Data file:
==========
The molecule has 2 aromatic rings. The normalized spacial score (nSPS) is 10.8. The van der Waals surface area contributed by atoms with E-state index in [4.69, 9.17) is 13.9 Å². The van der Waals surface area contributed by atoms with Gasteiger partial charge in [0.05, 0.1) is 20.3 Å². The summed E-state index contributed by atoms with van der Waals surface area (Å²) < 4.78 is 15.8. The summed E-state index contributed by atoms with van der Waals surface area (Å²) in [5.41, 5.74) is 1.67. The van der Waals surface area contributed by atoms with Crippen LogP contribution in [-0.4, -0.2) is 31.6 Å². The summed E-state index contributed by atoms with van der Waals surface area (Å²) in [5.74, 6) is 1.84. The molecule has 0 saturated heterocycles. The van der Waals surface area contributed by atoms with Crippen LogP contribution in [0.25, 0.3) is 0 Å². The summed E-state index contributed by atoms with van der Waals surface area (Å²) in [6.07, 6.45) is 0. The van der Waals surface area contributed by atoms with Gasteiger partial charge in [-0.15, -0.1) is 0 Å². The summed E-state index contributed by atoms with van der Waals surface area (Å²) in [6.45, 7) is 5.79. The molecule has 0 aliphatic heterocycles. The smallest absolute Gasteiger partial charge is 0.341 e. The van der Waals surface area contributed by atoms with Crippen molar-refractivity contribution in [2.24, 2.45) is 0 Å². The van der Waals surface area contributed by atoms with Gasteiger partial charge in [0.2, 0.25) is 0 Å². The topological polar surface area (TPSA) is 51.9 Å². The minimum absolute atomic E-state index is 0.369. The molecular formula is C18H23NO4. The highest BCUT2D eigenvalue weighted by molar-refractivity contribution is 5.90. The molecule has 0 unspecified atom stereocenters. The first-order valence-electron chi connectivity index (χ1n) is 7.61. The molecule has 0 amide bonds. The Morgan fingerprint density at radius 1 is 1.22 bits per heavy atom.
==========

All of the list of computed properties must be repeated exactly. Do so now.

The molecule has 2 aromatic rings. The normalized spacial score (nSPS) is 10.8. The van der Waals surface area contributed by atoms with E-state index in [4.69, 9.17) is 13.9 Å². The van der Waals surface area contributed by atoms with Gasteiger partial charge in [0.05, 0.1) is 20.3 Å². The summed E-state index contributed by atoms with van der Waals surface area (Å²) < 4.78 is 15.8. The summed E-state index contributed by atoms with van der Waals surface area (Å²) in [5.41, 5.74) is 1.67. The van der Waals surface area contributed by atoms with Crippen LogP contribution in [-0.4, -0.2) is 31.6 Å². The summed E-state index contributed by atoms with van der Waals surface area (Å²) in [5.74, 6) is 1.84. The molecule has 0 saturated heterocycles. The van der Waals surface area contributed by atoms with Crippen LogP contribution in [0.25, 0.3) is 0 Å². The summed E-state index contributed by atoms with van der Waals surface area (Å²) in [6.07, 6.45) is 0. The van der Waals surface area contributed by atoms with Gasteiger partial charge in [-0.15, -0.1) is 0 Å². The summed E-state index contributed by atoms with van der Waals surface area (Å²) in [6.45, 7) is 5.79. The molecule has 0 aliphatic heterocycles. The smallest absolute Gasteiger partial charge is 0.341 e. The van der Waals surface area contributed by atoms with Crippen molar-refractivity contribution in [2.24, 2.45) is 0 Å². The van der Waals surface area contributed by atoms with Gasteiger partial charge in [0.2, 0.25) is 0 Å². The topological polar surface area (TPSA) is 51.9 Å². The minimum absolute atomic E-state index is 0.369. The molecular formula is C18H23NO4. The highest BCUT2D eigenvalue weighted by molar-refractivity contribution is 5.90. The molecule has 0 unspecified atom stereocenters. The first-order valence-electron chi connectivity index (χ1n) is 7.61. The molecule has 0 amide bonds. The Morgan fingerprint density at radius 1 is 1.22 bits per heavy atom.